Jury Clears Mexican Who Was Shot by Border Agent

Times Staff Writer

A Mexican citizen who said that a U. S. Border Patrol agent brutalized his pregnant wife was found not guilty Thursday of assaulting the officer during a violent struggle just inside U. S. territory in San Diego.

The man, Francisco Ruiz Chavez, 23, maintained that he intervened to protect his wife, who was six months pregnant, as she was being beaten by the agent. In the ensuing struggle, Ruiz was shot by the agent in the groin and stomach.

The agent, Walter Mark Davenport, 27, charged that Ruiz tossed a rock that hit him in the face, an allegation denied by Ruiz. Davenport had been a Border Patrol agent nearly three years when the shooting took place in March.

Investigation Demanded


The incident, which occurred after a number of other high-profile shootings by the Border Patrol and San Diego police along the U.S.-Mexican border, prompted Mexico to issue a statement condemning “acts of violence” against its citizens and demanding a “thorough investigation” of the case.

In the wake of the federal jury verdict Thursday, Ruiz is expected to file a multimillion-dollar wrongful-shooting claim against the agent and the Border Patrol.

Michael Gregg, a spokesman for the agency in San Diego, reiterated earlier comments that Davenport acted appropriately in the face of a life-threatening situation.

“Just because this guy was acquitted, it doesn’t mean that Agent Davenport acted outside the scope of his duties,” Gregg said.


However, Ruiz’s attorney, C. Anthony Valladolid of San Diego, said the jury’s decision means just that. Ruiz could not have legally intervened in an arrest by a federal officer, Valladolid noted, unless the jury had found that the agent had resorted to unnecessary force.

“This is a de facto finding that the officer used excessive force,” Valladolid said.

Ruiz, a laborer who lives in the northern Mexican city of Ciudad Obregon, was charged with a single count of assaulting the agent. After the shooting, Ruiz was taken by Life Flight helicopter to UC San Diego Medical Center for treatment.

On Thursday, the jury of six men and six women deliberated less than two hours before handing down its verdict. It had heard two days of testimony before U. S. District Judge Gordon Thompson.

Marcela Merino, who heads the citizen-protection division of the Mexican Consulate in San Diego, said the government is pleased by the jury’s findings.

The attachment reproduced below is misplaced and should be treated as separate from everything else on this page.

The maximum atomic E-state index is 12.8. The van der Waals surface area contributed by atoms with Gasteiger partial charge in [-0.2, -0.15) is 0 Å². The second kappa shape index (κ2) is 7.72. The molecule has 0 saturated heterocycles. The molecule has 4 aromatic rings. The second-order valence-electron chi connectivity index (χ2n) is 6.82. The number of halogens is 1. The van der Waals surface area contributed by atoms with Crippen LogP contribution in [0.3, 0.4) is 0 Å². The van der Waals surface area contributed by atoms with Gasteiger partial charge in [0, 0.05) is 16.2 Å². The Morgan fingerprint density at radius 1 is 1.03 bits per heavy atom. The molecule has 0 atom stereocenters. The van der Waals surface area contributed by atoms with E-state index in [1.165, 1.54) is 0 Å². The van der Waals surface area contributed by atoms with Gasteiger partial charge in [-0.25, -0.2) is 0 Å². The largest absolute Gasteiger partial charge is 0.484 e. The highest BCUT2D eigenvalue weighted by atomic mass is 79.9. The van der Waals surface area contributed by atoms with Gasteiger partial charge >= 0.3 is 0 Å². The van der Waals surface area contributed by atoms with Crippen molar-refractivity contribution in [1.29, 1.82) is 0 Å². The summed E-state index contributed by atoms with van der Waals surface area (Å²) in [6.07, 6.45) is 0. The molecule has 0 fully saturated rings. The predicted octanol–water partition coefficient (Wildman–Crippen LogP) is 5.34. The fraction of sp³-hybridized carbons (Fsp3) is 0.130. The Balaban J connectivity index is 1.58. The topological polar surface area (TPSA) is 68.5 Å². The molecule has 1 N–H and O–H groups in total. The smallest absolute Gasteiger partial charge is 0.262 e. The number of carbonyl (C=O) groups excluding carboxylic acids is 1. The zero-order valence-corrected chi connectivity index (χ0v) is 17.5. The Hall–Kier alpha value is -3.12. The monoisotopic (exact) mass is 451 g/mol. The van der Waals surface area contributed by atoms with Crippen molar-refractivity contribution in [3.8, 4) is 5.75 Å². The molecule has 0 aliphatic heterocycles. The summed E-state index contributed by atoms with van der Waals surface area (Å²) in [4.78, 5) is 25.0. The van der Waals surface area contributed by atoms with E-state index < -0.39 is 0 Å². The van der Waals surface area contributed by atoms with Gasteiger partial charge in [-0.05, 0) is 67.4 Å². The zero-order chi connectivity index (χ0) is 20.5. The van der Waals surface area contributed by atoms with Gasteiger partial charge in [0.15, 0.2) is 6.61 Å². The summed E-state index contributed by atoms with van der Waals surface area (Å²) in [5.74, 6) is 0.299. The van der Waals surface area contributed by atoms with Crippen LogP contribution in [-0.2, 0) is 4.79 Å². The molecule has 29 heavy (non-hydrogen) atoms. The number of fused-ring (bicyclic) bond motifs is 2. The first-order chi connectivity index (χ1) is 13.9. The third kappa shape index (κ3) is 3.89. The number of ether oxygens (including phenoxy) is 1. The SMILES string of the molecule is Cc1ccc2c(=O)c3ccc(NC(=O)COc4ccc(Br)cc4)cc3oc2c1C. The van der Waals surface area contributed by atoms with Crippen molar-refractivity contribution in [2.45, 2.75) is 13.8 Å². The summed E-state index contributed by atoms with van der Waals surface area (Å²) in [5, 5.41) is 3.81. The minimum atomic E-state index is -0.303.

In his civil claim against the government, Ruiz is expected to retain Marco E. Lopez, a San Diego attorney who has represented a number of other Mexican citizens who say they were wrongfully shot by the Border Patrol.

In the case of Ruiz, the defense contended that the government agent had resorted to “outrageous” and brutal conduct.

The two sides told sharply divergent stories about the incident, which occurred shortly before 11 a.m. March 28 along the northern levee of the Tijuana River, just west of the San Ysidro Port of Entry. The area is a favorite crossing point for undocumented immigrants.


Running Errands

Ruiz says his wife, Evelyn Castaneda Serna, 22, also a citizen of Mexico, was crossing that morning for several errands, among them obtaining a birth certificate for a daughter who was born in San Diego County. Ruiz accompanied his wife to the border.

As his wife attempted to negotiate the levee area, according to Ruiz, the agent jumped from his vehicle and grabbed the woman, who Ruiz said was clearly pregnant. He said the agent then slammed her to the ground, grabbed her hair, put his boot on her body, and, eventually, pressed the boot against her swollen stomach. Ruiz acknowledged approaching the agent and brandishing a rock in order to distract the officer, but he denies throwing it.

Castaneda entered a guilty plea to entering the United States illegally, and served a 60-day prison sentence before she was returned to Mexico. She gave birth to the couple’s baby boy last month.

Davenport, in his statements, said the woman resisted arrest and that eventually the two of them tumbled to the ground. He acknowledged that he may have stepped on her arm or jacket but denied having stomped her or having put his foot on her body.

According to Davenport, Ruiz approached him in a threatening manner, and, when he was within 5 feet of the officer, he hurled a rock that hit the agent near his right eye. Davenport said he then fired twice in self-defense.